With billion-dollar and exclusive usage rights in place, the Olympic Games have always been about big money and feverishly policed by lawyers on behalf of brands, content owners and media giants. But the advent of mobile and social — which allow us all to mash up content the way we like and share it with anyone using YouTube, Twitter, Facebook, and other properties — make me question whether anyone (even high-powered lawyers) can hold back the tide.
The advance of user-generated content and consumers’ assumption that they are in control of their content and experiences has huge implications for the London Games — and the brands lining up to get mileage out of the event.
Seeking to prevent guerilla tactics from non-Olympic Games’ sponsors, the International Olympic Committee has decided to restrict precisely how athletes can transmit photos and other information to networks and the wider world.
Yes, you read this right.
The IOC has introduced The Olympic Athletes’ Hub, which it says will include the verified social media feeds of more than 1,000 current and former Olympians. According to Mashable, this destination will post content directly from athletes’ Facebook and Twitter accounts, and incorporate a gamification layer incentivizing fans to interact with the site. Users will be able to access exclusive training-tips videos and gain virtual and real-world prizes according to how many athletes they like and follow online.
Significantly, athletes will not be allowed to tweet photos of themselves with products that aren’t those of the official Olympics sponsors. They are also not permitted to share photos or videos from inside the athletes’ village.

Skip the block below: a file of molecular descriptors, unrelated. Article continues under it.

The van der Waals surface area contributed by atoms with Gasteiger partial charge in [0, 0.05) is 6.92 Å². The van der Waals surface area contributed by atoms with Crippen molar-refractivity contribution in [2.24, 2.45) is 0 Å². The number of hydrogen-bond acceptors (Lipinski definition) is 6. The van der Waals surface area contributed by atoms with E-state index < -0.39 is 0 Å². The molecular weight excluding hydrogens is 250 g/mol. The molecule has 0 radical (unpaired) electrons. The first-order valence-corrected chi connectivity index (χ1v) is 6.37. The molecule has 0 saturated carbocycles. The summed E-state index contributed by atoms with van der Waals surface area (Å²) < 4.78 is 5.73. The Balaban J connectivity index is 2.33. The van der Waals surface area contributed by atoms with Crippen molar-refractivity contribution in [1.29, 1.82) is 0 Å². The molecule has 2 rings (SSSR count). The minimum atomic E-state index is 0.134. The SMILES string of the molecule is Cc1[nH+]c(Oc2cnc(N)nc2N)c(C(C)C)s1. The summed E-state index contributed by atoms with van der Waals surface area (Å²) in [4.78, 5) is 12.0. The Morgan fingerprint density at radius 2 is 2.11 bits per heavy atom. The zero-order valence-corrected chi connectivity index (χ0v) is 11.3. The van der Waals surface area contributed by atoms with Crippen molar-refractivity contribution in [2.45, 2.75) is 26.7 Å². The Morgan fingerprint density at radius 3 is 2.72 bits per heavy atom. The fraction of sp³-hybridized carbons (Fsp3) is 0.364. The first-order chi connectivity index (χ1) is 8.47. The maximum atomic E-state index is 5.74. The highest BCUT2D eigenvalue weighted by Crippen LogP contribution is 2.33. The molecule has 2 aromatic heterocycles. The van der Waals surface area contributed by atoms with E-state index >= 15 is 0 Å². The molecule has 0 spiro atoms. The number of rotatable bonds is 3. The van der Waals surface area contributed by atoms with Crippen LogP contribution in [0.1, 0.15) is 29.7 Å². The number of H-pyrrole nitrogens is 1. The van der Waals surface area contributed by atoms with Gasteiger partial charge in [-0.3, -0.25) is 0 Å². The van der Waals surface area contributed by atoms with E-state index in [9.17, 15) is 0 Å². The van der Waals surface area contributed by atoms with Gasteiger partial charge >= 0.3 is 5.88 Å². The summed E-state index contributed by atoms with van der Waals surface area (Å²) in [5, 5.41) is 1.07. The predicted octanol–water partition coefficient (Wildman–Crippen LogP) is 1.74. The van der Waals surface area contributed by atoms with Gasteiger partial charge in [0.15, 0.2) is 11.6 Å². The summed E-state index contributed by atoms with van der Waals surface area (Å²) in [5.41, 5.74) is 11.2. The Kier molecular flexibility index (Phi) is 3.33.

Amazingly, the restrictions don’t only apply to the athletes. Fans who are ticketholders are also barred from sharing photos and videos of themselves during Games’ action via Facebook and YouTube.
The crackdown is largely linked to a pair of new and stringent brand-protecting acts passed in the U.K. in preparation for the Games. (By way of background — and via the Guardian — the pieces of legislation are the 2006 London Olympic Games and Paralympic Games Act, and the 1995 Olympic Symbol (Protection) Act.)
How I See It: I have a long history with the Olympics, first as a reporter (Los Angeles 1984), and later as a brand marketer (Atlanta 1996, Nagano 1998, and Salt Lake City 2002). Traditionally, the national and international Olympic organizations have been aggressive (and successful) in seeking to prevent non-sponsors from associating with the Games. But that was before smartphones and tablets. Will these new measures stem the tide of user-generated content and activity? Don’t bet on it. Instead, expect to see ‘bootleg’ footage and content from people at the Games. And watch the Olympic lawyers come after brands and individuals who violate these new rules. The upshot? The Olympics aren’t the only games we will be watching this summer. While it might seem easier for companies (and people) to get around large sponsorship fees by harnessing user-generated content and content created by companies that are not official sponsors, be prepared for a tussle as rights owners struggle to lock down content and distribution in an age where mobile has changed the idea of ownership forever.
Mobile Spam Wrecks Mobile Marketing